Next summer, if you find yourself running with the bulls in Pamplona, hopefully the animals chasing you will be as physically beaten down as Toro (NYSE:TTC) has been this year. Although the company's stock price is up significantly from the lows it saw in early March, the maker of outdoor maintenance equipment and landscape beautification products has seen its sales growth get trampled in the recession's stampede.

Toro reported results for its fiscal third quarter yesterday that were ahead of analysts' estimates but still a far cry from last year's figures. Sales compared to the same quarter a year ago deteriorated in almost every segment. Consolidated revenues fell 20%, landing near $395 million. Net income fell by nearly half and sent diluted earnings down to $0.54 per share. Margins all fell substantially.

Greener pastures
However, the news wasn't entirely bad. Toro's residential sales -- nearly a third of total revenue -- increased by a percentage point this quarter. Its home and garden products, which are sold to consumers through home-improvement stores like Home Depot (NYSE:HD) and Lowe's (NYSE:LOW), helped dull the pain of double-digit top-line erosion in its other business segments, so the results could have been worse.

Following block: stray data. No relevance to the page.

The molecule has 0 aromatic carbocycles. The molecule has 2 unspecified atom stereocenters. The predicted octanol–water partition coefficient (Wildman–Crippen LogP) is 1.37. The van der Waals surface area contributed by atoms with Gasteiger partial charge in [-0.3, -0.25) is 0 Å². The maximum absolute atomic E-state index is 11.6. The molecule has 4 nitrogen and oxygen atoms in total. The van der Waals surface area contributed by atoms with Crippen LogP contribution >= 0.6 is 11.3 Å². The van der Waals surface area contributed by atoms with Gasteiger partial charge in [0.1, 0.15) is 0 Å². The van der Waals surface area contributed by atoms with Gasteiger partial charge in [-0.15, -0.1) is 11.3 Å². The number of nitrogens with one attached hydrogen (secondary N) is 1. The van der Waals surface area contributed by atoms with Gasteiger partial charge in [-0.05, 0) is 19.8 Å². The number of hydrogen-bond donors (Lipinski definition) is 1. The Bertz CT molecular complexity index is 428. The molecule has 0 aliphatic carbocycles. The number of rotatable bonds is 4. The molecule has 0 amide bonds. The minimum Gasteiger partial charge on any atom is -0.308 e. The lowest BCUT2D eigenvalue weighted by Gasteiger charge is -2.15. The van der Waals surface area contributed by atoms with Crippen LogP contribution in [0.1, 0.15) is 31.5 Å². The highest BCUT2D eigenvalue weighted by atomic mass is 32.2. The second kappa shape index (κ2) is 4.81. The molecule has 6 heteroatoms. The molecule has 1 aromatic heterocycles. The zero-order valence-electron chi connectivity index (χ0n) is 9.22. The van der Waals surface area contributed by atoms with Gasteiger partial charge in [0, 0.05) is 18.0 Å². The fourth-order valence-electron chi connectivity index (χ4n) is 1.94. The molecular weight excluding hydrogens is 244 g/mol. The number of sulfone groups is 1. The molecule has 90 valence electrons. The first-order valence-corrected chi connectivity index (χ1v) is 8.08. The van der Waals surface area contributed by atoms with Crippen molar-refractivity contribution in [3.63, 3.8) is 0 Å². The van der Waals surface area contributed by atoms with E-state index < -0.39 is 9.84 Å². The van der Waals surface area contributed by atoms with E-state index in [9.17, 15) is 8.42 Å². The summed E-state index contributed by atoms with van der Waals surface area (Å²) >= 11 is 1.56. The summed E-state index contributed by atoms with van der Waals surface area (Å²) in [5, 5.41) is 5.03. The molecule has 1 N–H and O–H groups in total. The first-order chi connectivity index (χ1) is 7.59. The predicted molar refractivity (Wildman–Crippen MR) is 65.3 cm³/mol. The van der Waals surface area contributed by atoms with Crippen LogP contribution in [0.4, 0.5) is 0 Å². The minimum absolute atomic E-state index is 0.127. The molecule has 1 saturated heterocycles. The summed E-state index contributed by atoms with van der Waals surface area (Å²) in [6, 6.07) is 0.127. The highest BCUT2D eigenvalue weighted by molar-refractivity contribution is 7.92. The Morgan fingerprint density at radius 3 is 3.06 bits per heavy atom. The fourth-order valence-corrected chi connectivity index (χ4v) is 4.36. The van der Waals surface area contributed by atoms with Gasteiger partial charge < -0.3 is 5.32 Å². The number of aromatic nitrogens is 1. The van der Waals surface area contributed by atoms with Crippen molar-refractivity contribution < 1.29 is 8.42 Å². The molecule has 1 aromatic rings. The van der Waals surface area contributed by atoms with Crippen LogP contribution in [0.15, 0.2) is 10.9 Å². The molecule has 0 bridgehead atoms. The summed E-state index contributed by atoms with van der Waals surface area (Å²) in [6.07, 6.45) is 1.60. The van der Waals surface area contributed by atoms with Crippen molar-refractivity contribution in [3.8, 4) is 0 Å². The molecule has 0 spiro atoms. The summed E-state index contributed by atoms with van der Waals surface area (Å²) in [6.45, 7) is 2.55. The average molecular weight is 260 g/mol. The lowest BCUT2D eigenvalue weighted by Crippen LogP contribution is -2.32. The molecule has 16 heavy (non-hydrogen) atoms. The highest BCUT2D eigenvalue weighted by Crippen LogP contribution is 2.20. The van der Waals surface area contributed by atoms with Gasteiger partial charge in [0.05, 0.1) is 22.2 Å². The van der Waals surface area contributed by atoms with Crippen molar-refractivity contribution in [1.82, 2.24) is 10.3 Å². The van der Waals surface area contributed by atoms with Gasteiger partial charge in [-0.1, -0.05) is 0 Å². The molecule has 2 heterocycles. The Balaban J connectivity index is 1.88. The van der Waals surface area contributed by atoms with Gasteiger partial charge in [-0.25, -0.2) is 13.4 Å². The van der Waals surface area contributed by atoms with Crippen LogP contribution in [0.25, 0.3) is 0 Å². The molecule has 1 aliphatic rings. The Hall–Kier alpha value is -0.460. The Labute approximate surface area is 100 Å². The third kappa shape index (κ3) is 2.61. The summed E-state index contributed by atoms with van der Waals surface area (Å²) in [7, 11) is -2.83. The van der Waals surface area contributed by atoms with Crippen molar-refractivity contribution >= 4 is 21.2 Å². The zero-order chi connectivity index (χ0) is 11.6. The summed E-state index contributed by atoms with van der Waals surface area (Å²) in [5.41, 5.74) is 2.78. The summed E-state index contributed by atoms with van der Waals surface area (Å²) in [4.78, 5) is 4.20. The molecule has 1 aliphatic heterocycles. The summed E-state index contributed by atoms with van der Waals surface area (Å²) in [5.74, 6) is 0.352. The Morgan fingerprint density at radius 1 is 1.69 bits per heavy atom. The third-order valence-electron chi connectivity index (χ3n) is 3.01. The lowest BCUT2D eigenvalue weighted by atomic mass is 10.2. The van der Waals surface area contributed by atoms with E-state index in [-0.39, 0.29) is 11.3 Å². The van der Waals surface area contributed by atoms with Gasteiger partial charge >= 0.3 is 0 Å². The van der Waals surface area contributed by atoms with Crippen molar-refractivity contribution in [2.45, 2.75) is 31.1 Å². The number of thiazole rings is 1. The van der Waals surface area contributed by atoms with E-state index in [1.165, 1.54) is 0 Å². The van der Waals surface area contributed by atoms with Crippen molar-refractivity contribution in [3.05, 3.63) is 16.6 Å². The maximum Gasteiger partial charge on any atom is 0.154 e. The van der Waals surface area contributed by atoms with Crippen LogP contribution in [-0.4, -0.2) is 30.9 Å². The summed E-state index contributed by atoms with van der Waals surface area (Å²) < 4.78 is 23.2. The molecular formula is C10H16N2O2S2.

And eventually, Toro will return to greener pastures. Commercial spending on its professional equipment is down now, but it will likely pick up once the economy starts to recover. Meanwhile, management is reining in costs. Cash flow from operations has been solid, and with the help of Wells Fargo (NYSE:WFC), the company will help streamline accounts payable while offering improved financing to suppliers, which will strengthen working capital.

Strong like bull
When spending resumes, all of the cost-cutting and working capital improvements will amount to a stronger Toro. Management is aiming to keep costs down as its top-line growth gains momentum. And while professional spending is stagnant now, the company believes that some of its largest customers -- golf courses and country clubs -- will go forward with their planned capital expenditures once a recovery begins.

Moreover, it isn't as if Toro is alone in its suffering. Competitor Deere (NYSE:DE) has also seen substantial drops in revenues and profits.

When all is said and done, shares in Toro are worth holding on to if management can successfully realize its vision. Even if you missed out on the buying opportunity presented by its second-quarter dip, Toro presents a good prospect for long-term investment.

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